June 14, 2024 -

As told to Grashina Gabelmann, 1932 words.

Tags: Art, Games, Performance, Collaboration, Identity, Process, Inspiration.

On working in a collective

Artist Chloê Langford discusses turning video games into performances, letting multiple contradictions exist, and exploring what’s desirable about our culture of overstimulation.

What is your creative practice?

I make performances and video games, and sometimes websites. I’m in a collective called Fantasia Malware. There’s three of us, and we create games and performances.

When I saw Fantasia Malware perform it was the first time I’d ever seen a video game be combined with a performance, which was a really unique experience for me. Can you tell me more about the collective?

The three of us used to be in a bigger collective made up of 10 people, but the collective ended because of some disagreements. Jira, Gabriel, and I wanted to keep co-creating so Fantasia Malware took off very quickly. As a smaller collective we felt more focused and our goals more aligned.

What made you combine game making with performing?

We started doing performances for several reasons: we formed around the time of the pandemic so it was this moment in time where suddenly everyone was making digital art, and digital art was much more in focus than it was before…but for people like us who’d already been doing that for a while it was kind of weird and frustrating. We realized we actually wanted to do things in real spaces with real people. Releasing things online can be a little bit like shouting into the void. We did a few online performances during the pandemic, and then we were like, “Actually, we want to do this in person.”

While we were still in the bigger collective we released a game and had a launch party for the game and did a live play through. We didn’t intend for people to sit and watch the whole thing, but people were surprisingly into it, and actually sat and watched for several hours. We were like, “Oh, people are interested in this thing that we have made.” It’s nice to act it out live, to play the video game in front of other people and feel that something is happening together in the room. Kind of like performing a song live instead of only releasing it online. And so we wanted to do more with that.

Can you tell me about a recent performance you guys put on?

Our most recent one is called Sex! At Alexanderplatz. The game is actually designed to be a performance, but you can also download it and play it alone. Normally you design video games to be played by someone else. But since we wanted to do performances we are designing games to be played by us on stage in front of a live audience. We sort of become tools inside of the game, or non-player characters who are being controlled by the game in some sense—I don’t mean that super literally. It’s not like every single thing we do is controlled by the game, but what we say or how we act is sort of built into the story of the game.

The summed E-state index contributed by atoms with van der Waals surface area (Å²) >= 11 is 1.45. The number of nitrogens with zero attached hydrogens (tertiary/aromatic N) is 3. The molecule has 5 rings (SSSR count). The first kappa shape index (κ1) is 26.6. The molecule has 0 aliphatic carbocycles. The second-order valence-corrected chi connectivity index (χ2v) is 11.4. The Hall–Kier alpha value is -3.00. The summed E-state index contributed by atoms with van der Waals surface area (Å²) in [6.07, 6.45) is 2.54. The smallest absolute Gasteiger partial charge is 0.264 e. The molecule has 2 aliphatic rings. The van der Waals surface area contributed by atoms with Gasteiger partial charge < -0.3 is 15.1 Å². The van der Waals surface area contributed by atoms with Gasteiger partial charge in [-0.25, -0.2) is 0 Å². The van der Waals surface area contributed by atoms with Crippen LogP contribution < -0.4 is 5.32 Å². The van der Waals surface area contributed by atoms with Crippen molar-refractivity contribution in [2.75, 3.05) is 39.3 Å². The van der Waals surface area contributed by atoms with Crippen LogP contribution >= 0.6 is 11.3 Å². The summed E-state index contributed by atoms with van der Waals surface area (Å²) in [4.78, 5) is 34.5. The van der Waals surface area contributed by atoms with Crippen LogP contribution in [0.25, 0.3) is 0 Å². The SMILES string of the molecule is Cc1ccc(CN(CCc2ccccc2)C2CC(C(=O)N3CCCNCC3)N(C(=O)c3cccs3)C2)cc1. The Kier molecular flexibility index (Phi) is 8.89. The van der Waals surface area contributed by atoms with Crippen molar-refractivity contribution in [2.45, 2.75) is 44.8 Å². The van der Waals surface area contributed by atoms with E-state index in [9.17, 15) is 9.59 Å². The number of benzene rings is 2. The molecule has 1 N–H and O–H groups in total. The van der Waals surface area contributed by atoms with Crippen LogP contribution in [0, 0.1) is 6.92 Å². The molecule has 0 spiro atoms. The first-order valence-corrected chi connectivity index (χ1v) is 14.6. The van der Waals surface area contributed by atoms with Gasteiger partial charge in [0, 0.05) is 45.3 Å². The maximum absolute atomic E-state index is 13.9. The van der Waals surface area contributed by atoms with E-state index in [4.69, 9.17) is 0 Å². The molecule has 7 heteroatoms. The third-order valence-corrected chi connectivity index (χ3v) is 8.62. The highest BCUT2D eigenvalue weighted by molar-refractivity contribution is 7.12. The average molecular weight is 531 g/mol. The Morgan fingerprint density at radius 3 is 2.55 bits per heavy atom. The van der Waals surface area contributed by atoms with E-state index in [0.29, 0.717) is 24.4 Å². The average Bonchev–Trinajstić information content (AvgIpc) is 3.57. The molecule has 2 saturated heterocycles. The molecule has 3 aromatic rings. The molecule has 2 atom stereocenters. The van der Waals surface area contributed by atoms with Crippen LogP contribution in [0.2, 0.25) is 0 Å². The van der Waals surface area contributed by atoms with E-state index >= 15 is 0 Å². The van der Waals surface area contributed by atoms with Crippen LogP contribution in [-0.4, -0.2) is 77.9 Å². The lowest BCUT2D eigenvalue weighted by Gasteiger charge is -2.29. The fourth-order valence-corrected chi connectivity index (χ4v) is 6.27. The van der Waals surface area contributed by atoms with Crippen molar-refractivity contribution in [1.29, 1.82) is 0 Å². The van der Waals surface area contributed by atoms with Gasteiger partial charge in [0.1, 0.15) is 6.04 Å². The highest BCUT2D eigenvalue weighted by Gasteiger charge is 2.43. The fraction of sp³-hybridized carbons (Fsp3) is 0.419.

For me, because I’m also not in this video game world at all, watching your performance was super unique. You guys are wearing costumes, are surrounded by props, the audience can watch the video game being played by the person on stage and also watch the person playing who is a character in the video game come to life. I know there’s a huge online scene of people watching other people play games but it’s just that…watching someone play a game and not be part of the game.

Exactly, though our idea was a bit related to this. The first performance we ever did was on Twitch during the pandemic. I guess seeing people play other people’s games made us think, “What if we made games where we’re kind of seeing streaming as the outcome rather than someone else playing the game?” So we’re kind of building a system for us to interact with, for other people to watch us interact, and other people watch us interact with this system.

It doesn’t necessarily take away the interactivity of a game, but it puts it in a different place. Usually the player would interact with the game, and in this case, we are interacting with a system we are building.

When you’re designing the game, you’re already planning in the character that’s going to be on stage playing the game?

Yes, so in the performance/game Sex! At Alexanderplatz there’s a lever the size of a person topped with a giant butt plug on stage. It’s a dating game and each character, played by the three of us, takes turns trying to find the love of their life. They find dates using an app that functions like a slot machine. One of us will pull this giant butt plug lever on stage and it’ll make this crazy slot machine behind us on the screen spin, we press a button to stop it and dating profiles will appear. There’s this idea that we’re these miniature people in this big system that we’ve created to drive our actions on stage.

Are there topics your collective explores again and again?

We don’t necessarily deliberately always focus on one theme. I think things come up again because they are our common interests, our common concerns, but it’s important for us to stay open and to make work about what feels right to us in the moment.